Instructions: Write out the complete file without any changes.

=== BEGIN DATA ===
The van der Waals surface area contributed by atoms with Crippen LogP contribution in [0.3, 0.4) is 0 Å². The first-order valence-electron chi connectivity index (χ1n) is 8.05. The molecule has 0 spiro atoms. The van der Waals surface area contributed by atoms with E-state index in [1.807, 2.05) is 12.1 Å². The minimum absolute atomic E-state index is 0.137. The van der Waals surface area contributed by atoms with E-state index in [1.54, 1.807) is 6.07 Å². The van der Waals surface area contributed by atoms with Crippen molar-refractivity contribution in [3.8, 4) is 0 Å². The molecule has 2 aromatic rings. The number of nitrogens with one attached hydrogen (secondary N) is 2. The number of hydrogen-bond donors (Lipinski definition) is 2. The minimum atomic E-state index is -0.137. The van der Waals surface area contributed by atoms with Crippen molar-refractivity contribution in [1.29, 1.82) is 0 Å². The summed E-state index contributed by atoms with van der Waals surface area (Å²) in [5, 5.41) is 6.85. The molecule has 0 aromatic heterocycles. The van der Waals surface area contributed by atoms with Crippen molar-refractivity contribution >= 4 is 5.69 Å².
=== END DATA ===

The van der Waals surface area contributed by atoms with Crippen LogP contribution in [0.3, 0.4) is 0 Å². The first-order valence-electron chi connectivity index (χ1n) is 8.05. The molecule has 0 spiro atoms. The van der Waals surface area contributed by atoms with E-state index in [1.807, 2.05) is 12.1 Å². The minimum absolute atomic E-state index is 0.137. The van der Waals surface area contributed by atoms with E-state index in [1.54, 1.807) is 6.07 Å². The van der Waals surface area contributed by atoms with Crippen molar-refractivity contribution in [3.8, 4) is 0 Å². The molecule has 2 aromatic rings. The number of nitrogens with one attached hydrogen (secondary N) is 2. The number of hydrogen-bond donors (Lipinski definition) is 2. The minimum atomic E-state index is -0.137. The van der Waals surface area contributed by atoms with Crippen molar-refractivity contribution in [1.29, 1.82) is 0 Å². The summed E-state index contributed by atoms with van der Waals surface area (Å²) in [5, 5.41) is 6.85. The molecule has 0 aromatic heterocycles. The van der Waals surface area contributed by atoms with Crippen molar-refractivity contribution >= 4 is 5.69 Å².